"Grease in My Gravy"
There are a good number of musicians around town who play the blues or classic R&B ("soul music"). Many are sincere acolytes and creditable disciples who do their best to sound like they grew up with it. That Bobby Thursby is the real thing is evident throughout his long-awaited album of unpretentious down-home soul music. It's the music that Thursby grew up playing way back before the mainstream media coined the term "soul music." He plays it well.
The title song offers a humorous look at male-female relationships: She wants her man eating tofu and nuts, he wants grease in his gravy, fatback and cornbread. Sad but true, some soul food staples aren't healthy choices. Thursby addresses that conundrum in fine style.
Other songs also view love from a humorous perspective. Like, what's a player to do when he's so bewitched by a woman that he can't even talk to other women without stuttering like a fool?
There are conventional love songs as well. Thursby celebrates the wonder of finding true love with "I Want 2 Thank You" and philosophizes on the issues of trust and commitment with "Pick My Lock." Both songs have the uneven rhyme patterns of old-style blues narratives. Some local artists would try using this pattern for effect and end up sounding like posers. Thursby does it naturally and everything works. Hawaii residents with a taste for authentic old-school soul will welcome Thursby's "Grease."
Vaihi introduced itself as a unique entity in local music with its debut album in 1997. Eight years later the quartet is still continuing to refine its imaginative blend of Hawaiian, Tahitian and mainstream American pop music. Their last album was entirely Tahitian albeit with a few English lyrics. With "Harmony" they return to the American mainstream but with much of the same Polynesian consciousness.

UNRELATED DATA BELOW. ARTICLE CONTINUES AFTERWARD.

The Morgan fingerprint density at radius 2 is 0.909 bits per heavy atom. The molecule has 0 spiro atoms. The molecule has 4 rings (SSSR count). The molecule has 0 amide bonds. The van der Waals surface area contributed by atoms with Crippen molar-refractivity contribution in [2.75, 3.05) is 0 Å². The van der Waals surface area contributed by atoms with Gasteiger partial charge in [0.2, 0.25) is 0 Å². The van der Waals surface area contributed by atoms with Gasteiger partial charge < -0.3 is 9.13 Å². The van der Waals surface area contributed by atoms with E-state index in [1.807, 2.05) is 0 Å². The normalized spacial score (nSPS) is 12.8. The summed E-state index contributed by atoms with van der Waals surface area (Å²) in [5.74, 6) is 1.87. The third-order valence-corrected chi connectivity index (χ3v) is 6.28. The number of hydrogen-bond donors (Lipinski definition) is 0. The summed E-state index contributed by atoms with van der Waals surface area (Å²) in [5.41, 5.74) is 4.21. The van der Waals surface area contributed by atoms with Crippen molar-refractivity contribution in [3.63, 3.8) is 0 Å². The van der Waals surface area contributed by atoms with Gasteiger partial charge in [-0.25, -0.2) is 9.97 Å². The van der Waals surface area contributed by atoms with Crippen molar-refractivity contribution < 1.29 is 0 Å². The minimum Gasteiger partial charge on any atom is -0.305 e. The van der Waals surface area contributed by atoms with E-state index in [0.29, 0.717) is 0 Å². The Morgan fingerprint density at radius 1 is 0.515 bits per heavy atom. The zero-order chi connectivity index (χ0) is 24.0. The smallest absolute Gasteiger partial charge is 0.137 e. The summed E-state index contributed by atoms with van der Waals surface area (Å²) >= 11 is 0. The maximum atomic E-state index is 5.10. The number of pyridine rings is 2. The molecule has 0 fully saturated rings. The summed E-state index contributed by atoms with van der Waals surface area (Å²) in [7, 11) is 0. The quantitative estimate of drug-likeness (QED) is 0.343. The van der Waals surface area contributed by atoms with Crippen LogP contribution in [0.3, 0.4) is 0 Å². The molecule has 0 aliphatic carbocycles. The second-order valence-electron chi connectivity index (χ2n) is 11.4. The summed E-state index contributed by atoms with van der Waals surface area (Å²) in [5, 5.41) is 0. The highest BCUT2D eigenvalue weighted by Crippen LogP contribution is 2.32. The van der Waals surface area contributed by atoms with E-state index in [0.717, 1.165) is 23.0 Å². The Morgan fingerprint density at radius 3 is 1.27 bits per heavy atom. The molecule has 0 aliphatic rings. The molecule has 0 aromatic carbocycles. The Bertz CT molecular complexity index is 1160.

A cappella harmonies continue to be the foundation of the quartet's backyard sound. The high falsetto of Samuela "Braddah Sam" Longi Jr. is another important ingredient. A knack for providing percussion effects with old-style beat-boxing is a third. Once again, Vaihi's refreshing use of sound -- voices, instruments, studio effects -- makes their work interesting musically as well as for the positive messages contained in the lyrics.
In a market in which far too many acts dedicate themselves to copying other acts' ideas, Vaihi sets an important example with its originality.
"I Fell in Love With Honolulu"
Mufi Hannemann has stepped forward as Honolulu's singing mayor ever since his inauguration. He makes his official debut as a recording artist with the public release of this DVD single. Proceeds go to the Honolulu Hale Ho'okipa Project and will help refurbish historic Honolulu Hale. Unlike many local fundraiser projects, this isn't a cheaply produced "buy it for the cause" product.
The visuals are beautiful. Pi'ilani Smith becomes the focal point of the story as we watch her dancing on the beach. An assortment of scenic shots accentuates the message that this is a beautiful and romantic place. The song proves a perfect showcase for Hannemann's talents as a romantic balladeer, and David Kauahikaua's arrangement is several steps above the karaoke-grade music tracks used on many fundraiser and contest prize recording projects.
Copies of "I Fell in Love With Honolulu" were among the mementos given to those who attended the Honolulu Centennial banquet in November. It would be a great last-minute gift for friends on the mainland now that it is available to the public.
John Berger, who has covered the local entertainment scene since 1972, writes reviews of recordings produced by Hawaii artists. See the Star-Bulletin's Today section on Fridays for the latest reviews. Contact John Berger at firstname.lastname@example.org